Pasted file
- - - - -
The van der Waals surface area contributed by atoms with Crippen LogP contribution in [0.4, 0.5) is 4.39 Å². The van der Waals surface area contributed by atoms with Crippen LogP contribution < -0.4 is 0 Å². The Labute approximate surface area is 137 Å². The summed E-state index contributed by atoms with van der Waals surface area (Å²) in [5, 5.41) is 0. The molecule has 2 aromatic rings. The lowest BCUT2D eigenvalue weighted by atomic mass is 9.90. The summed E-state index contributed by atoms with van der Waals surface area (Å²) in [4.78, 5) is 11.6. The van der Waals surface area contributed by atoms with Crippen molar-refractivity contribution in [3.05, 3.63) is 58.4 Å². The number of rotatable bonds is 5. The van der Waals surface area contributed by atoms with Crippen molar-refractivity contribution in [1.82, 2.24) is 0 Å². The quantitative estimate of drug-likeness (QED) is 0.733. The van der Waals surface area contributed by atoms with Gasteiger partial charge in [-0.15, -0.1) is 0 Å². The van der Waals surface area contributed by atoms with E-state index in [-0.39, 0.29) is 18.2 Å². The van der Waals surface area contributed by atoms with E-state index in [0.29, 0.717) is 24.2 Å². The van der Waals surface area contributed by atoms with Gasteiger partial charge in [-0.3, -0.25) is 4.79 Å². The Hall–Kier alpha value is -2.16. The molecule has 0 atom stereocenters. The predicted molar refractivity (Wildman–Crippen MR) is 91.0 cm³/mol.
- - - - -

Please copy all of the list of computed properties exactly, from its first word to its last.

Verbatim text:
The van der Waals surface area contributed by atoms with Crippen LogP contribution in [0.4, 0.5) is 4.39 Å². The van der Waals surface area contributed by atoms with Crippen LogP contribution < -0.4 is 0 Å². The Labute approximate surface area is 137 Å². The summed E-state index contributed by atoms with van der Waals surface area (Å²) in [5, 5.41) is 0. The molecule has 2 aromatic rings. The lowest BCUT2D eigenvalue weighted by atomic mass is 9.90. The summed E-state index contributed by atoms with van der Waals surface area (Å²) in [4.78, 5) is 11.6. The van der Waals surface area contributed by atoms with Crippen molar-refractivity contribution in [3.05, 3.63) is 58.4 Å². The number of rotatable bonds is 5. The van der Waals surface area contributed by atoms with Crippen molar-refractivity contribution in [1.82, 2.24) is 0 Å². The quantitative estimate of drug-likeness (QED) is 0.733. The van der Waals surface area contributed by atoms with Gasteiger partial charge in [-0.15, -0.1) is 0 Å². The van der Waals surface area contributed by atoms with E-state index in [-0.39, 0.29) is 18.2 Å². The van der Waals surface area contributed by atoms with E-state index in [0.29, 0.717) is 24.2 Å². The van der Waals surface area contributed by atoms with Gasteiger partial charge in [-0.3, -0.25) is 4.79 Å². The Hall–Kier alpha value is -2.16. The molecule has 0 atom stereocenters. The predicted molar refractivity (Wildman–Crippen MR) is 91.0 cm³/mol.